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1st District Congressional Candidates Square Off

Abby Goldstein

New Hampshire’s first district candidates for Congress battled Monday in a debate moderated by NHPR’s Laura Knoy. The topics for discussion stayed within the realm of economic policy and job creation and energy policy was among the stickier points.

Much of the debate between Congressman Frank Guinta and former Congresswoman Carol Shea-Porter was an argument of who should and should not receive federal tax dollars. This was highlighted when the candidates were asked how they would address the rising cost of energy.

“The government cannot be picking and chosing who gets a subsidy and who doesn’t.”

Guinta says the government shouldn’t pick winners and losers and the free market, he says, should determine what alternative energy options are available.

Shea-Porter accused Guinta of being in the pocket of big oil companies.

“If he says you shouldn’t be picking winners and losers then I would like to know why he’s not continuing subsidies and tax credits for alternative, renewable energy and yet votes to increase them and continue them for oil companies and others.”

Guinta then challenged Shea-Porter to cite specific legislation.

Shea-Porter: “…you have not been helpful to the renewable energy— Guinta: “What subsidies are you talking about? What subsidies are you talking about? That’s just false, that’s just false…”

Shea-Porter referred to the House Republican budgets.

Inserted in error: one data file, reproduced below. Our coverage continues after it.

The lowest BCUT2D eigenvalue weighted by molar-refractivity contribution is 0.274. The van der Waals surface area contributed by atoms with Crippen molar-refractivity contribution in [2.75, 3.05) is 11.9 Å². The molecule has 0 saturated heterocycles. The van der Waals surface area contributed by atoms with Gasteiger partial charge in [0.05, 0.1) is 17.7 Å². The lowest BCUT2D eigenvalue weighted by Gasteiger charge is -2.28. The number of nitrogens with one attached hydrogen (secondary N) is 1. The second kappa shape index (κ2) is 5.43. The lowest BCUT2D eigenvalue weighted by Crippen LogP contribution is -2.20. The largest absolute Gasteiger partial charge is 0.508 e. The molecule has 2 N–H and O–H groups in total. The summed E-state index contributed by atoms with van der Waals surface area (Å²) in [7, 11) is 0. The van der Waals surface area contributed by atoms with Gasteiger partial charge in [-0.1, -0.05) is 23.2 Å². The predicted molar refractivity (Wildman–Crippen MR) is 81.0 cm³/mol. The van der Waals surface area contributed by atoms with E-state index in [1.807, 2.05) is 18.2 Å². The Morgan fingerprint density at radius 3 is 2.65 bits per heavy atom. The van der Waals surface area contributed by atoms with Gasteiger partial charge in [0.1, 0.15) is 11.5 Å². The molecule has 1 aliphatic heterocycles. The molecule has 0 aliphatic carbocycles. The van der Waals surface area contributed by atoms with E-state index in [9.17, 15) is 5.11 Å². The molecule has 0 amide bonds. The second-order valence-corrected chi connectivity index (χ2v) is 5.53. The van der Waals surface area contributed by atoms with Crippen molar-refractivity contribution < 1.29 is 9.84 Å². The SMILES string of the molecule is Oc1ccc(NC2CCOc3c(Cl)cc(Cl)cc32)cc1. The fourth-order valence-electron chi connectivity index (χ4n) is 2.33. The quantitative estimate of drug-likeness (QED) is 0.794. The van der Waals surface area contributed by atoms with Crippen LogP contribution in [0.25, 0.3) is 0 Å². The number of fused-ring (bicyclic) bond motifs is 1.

Knoy: “Mr. Guinta, I’m so sorry, for the interest of time can you address does the House Republican budget include oil and gas subsidies because that’s the charge that Ms. Shea-Porter is making.” Guinta: “It does not.”

The House budgets for fiscal years 2011 and 2012 maintained existing tax deductions and so-called loopholes for oil and gas companies totaling in about four billion dollars annually. Both budgets passed the House and Congressman Guinta voted for both.

Another exchange between the candidates addressed the so-called Fiscal Cliff and Sequestration: the automatic and drastic spending cuts that would, in part, gut the defense budget if Congress doesn’t pass an alternative deficit reduction plan.

Shea-Porter was quick to blame Guinta and other Tea Party Republicans for refusing to raise the debt ceiling, which, she says, pushed Congress into passing Sequestration.

“Certainly Mr. Guinta has put the shipyard and the defense industry at risk; many, many thousands of jobs.”

Guinta sought to distance himself from his vote for Sequestration.

“Sequester has turned out to be a terrible idea. I think most people would agree with that.”

But, he says, the House had already passed a few bills that are meant to prevent those cuts and put the ball in the Senate’s court.

Near the end of the debate, the candidates were challenged to describe their economic philosophy in 140 characters; the length of a tweet.

“Pro-growth economic principles. Predictability for job creators and entrepreneurs and reducing federal government and oversight into our personal and business lives.”

Over the limit by 25 characters.

“Pro-growth economic principles. Working hard to support industry, both small business and large.”

44 characters in change.

Before becoming a reporter for NHPR, Ryan devoted many months interning with The Exchange team, helping to produce their daily talk show. He graduated from the University of New Hampshire in Manchester with a major in Politics and Society and a minor in Communication Arts. While in school, he also interned for a DC-based think tank. His interests include science fiction and international relations. Ryan is a life-long Manchester resident.

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